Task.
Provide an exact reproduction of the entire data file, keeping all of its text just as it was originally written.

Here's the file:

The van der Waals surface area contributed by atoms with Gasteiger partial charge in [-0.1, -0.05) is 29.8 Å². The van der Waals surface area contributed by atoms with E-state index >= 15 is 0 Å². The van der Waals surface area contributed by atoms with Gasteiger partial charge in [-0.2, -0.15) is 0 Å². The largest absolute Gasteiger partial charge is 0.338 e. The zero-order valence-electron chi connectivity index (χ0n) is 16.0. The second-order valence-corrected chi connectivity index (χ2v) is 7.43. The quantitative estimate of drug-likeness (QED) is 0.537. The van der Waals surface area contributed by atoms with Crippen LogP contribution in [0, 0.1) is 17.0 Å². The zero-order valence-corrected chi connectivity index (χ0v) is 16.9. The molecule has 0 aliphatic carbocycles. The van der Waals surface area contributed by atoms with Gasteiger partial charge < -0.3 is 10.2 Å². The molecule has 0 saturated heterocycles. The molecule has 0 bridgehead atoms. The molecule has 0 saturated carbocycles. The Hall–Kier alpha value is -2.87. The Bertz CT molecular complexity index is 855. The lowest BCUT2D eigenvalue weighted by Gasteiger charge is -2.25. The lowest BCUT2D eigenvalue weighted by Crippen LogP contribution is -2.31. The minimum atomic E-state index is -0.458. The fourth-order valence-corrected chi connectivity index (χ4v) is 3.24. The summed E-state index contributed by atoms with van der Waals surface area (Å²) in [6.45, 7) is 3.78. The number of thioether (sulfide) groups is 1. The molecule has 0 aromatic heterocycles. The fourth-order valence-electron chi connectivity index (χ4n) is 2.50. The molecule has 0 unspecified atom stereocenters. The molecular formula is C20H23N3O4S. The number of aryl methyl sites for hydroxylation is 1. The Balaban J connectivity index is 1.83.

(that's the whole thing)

The van der Waals surface area contributed by atoms with Gasteiger partial charge in [-0.1, -0.05) is 29.8 Å². The van der Waals surface area contributed by atoms with E-state index >= 15 is 0 Å². The van der Waals surface area contributed by atoms with Gasteiger partial charge in [-0.2, -0.15) is 0 Å². The largest absolute Gasteiger partial charge is 0.338 e. The zero-order valence-electron chi connectivity index (χ0n) is 16.0. The second-order valence-corrected chi connectivity index (χ2v) is 7.43. The quantitative estimate of drug-likeness (QED) is 0.537. The van der Waals surface area contributed by atoms with Crippen LogP contribution in [0, 0.1) is 17.0 Å². The zero-order valence-corrected chi connectivity index (χ0v) is 16.9. The molecule has 0 aliphatic carbocycles. The van der Waals surface area contributed by atoms with Gasteiger partial charge < -0.3 is 10.2 Å². The molecule has 0 saturated heterocycles. The molecule has 0 bridgehead atoms. The molecule has 0 saturated carbocycles. The Hall–Kier alpha value is -2.87. The Bertz CT molecular complexity index is 855. The lowest BCUT2D eigenvalue weighted by Gasteiger charge is -2.25. The lowest BCUT2D eigenvalue weighted by Crippen LogP contribution is -2.31. The minimum atomic E-state index is -0.458. The fourth-order valence-corrected chi connectivity index (χ4v) is 3.24. The summed E-state index contributed by atoms with van der Waals surface area (Å²) in [6.45, 7) is 3.78. The number of thioether (sulfide) groups is 1. The molecule has 0 aromatic heterocycles. The fourth-order valence-electron chi connectivity index (χ4n) is 2.50. The molecule has 0 unspecified atom stereocenters. The molecular formula is C20H23N3O4S. The number of aryl methyl sites for hydroxylation is 1. The Balaban J connectivity index is 1.83.